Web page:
The top entertainment executive at Fox Broadcasting has resigned in the wake of a bruising television season.
The departure of Kevin Reilly as chairman of entertainment for Fox comes less than three weeks after he presented a new fall schedule to advertisers that the network hoped would turn around its fortunes. The company did not immediately name a replacement.
Fox slumped to fourth place in viewership this season, with only two of its shows that launched this last season returning in the fall. Besides an inability to launch several new successful sitcoms and dramas, the network's longtime ratings juggernaut "American Idol" has been hemorrhaging viewers for the last few years.
In an interview, Reilly said his heart was no longer in the job.
"I've been doing this for 11 years, at Fox and NBC … and over the last 12 months I started looking at the broader entertainment landscape," Reilly said. "It just felt like it was time."
Reilly had an unusually long stay in his position. Top network programming jobs are famously difficult because of intense competition that has only grown in recent years with the entry of well-financed competitors including Netflix. Viewers now have a wider array of entertainment options — and more control over how that content is consumed — than ever before.
All of this has made it increasingly difficult for networks that rely on ratings to bring in billions of dollars in advertising revenue.
"Fox has some good shows, and shows that have the added benefit of attracting younger audiences — but their shows just didn't have a lot of viewers," said Brad Adgate, senior vice president for research at the New York advertising firm Horizon Media. "And then the floor just collapsed under 'Glee,' 'American Idol' and 'X-Factor,' and a lot of people have been asking, 'What will Fox do about that?'"
"American Idol" was once known in the industry as "the death star" because it flattened every other program in its path. It was one of Reilly's biggest ratings drivers, once routinely averaging more than 20 million viewers an episode.
That audience has since dropped to about 10 million viewers amid more competition, with NBC's rival singing show "The Voice" finally eclipsing "American Idol" in popularity.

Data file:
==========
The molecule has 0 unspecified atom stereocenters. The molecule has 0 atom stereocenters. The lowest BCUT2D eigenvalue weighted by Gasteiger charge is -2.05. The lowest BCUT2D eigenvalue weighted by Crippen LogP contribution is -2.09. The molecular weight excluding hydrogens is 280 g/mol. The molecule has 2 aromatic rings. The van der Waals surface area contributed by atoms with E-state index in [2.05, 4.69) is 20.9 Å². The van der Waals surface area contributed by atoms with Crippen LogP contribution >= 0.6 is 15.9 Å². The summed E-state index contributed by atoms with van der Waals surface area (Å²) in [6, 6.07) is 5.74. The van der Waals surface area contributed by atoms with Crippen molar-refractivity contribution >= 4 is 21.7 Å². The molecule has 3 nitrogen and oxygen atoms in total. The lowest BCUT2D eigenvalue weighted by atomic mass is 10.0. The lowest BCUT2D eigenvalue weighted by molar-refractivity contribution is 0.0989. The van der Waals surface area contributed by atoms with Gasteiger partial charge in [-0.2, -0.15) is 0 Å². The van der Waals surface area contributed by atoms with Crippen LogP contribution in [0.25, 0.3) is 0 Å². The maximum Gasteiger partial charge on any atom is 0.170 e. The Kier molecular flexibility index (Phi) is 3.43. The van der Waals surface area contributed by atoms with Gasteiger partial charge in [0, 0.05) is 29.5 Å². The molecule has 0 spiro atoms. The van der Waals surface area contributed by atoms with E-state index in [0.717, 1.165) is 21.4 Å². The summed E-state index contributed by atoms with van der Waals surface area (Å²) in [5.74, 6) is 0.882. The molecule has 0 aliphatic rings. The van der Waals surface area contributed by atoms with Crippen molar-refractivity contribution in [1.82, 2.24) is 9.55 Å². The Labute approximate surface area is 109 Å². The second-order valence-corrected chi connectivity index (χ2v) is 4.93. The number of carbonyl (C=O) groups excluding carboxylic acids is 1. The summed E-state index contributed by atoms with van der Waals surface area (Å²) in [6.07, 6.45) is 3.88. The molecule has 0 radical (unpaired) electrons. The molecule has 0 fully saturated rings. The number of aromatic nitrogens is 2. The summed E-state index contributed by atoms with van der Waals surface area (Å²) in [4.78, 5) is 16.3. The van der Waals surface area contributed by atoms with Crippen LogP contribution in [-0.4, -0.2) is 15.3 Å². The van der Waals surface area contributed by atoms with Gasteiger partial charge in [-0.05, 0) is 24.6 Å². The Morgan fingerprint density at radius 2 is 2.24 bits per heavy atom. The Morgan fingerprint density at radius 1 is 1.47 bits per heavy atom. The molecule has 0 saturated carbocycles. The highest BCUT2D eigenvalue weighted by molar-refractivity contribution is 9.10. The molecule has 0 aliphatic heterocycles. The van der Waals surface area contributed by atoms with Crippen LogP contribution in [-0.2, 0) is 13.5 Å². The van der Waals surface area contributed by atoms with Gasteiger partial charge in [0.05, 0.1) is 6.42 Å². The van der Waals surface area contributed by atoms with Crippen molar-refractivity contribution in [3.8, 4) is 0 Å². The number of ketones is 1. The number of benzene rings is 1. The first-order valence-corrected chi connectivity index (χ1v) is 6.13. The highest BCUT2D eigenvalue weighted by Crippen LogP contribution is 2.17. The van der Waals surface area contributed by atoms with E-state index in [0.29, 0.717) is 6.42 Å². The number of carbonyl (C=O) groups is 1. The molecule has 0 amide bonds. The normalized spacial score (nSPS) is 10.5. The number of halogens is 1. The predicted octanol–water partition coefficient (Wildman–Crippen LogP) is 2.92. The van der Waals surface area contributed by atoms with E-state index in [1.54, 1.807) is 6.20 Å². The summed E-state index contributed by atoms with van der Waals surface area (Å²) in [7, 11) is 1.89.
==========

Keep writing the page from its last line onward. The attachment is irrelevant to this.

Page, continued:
Meanwhile, Simon Cowell's "X-Factor" turned out to be a flop, digging a huge ratings hole that Fox could not escape. Other high-profile projects this year, including the Greg Kinnear drama "Rake," landed with a thud.
Reilly had a few recent successes. He introduced two new hits: the drama "Sleepy Hollow" and police comedy "Brooklyn Nine-Nine" with Andy Samberg. But those two shows were not enough to erase the deficit caused by the struggles of "American Idol" and "X-Factor."
"We've been in a down cycle for two years now, with 'Idol' coming down to Earth," Reilly acknowledged. "We have put on successful shows, but as your [viewership] goes down it gets harder to program and launch other new shows."
Fox, which is owned by Rupert Murdoch's 21st Century Fox media company, does not have a replacement lined up to immediately succeed Reilly. A search to find a new programming chief will include outside candidates for the job, according to a knowledgeable person who was not authorized to speak publicly.
Two leading internal candidates are John Landgraf, who runs the FX cable networks, and Dana Walden, co-chairman of 20th Century Fox Television studio. Peter Rice, who is chairman and chief executive of the Fox Networks Group, will manage Reilly's unit until a replacement is named.
Reilly joined Fox in July 2007 as entertainment president after exiting NBC in a messy shake-up orchestrated by former NBCUniversal chief Jeff Zucker. Although Reilly had developed such hits for NBC as "The Office" and "Heroes," Zucker wanted to clear the way to install television producer Ben Silverman as head of the peacock network, a move that didn't live up to expectations.
Within two months, Reilly had landed at Fox and was making a splash at the network, which had been struggling creatively. During Reilly's long tenure at Fox, the network also launched such hits as "Glee," "New Girl" and "The Following" with Kevin Bacon. He was promoted to entertainment chairman in August 2012.
Reilly also said he would continue to root for Fox as the shows he has developed launch in the coming months.
"If Fox gets a few breaks, and a couple of our new shows take off, Fox will be right back in the game," Reilly said. "I hope that happens as I will be cheering from the sidelines."
Times staff writer Joe Flint contributed to this reportCopyright © 2014, The Baltimore Sun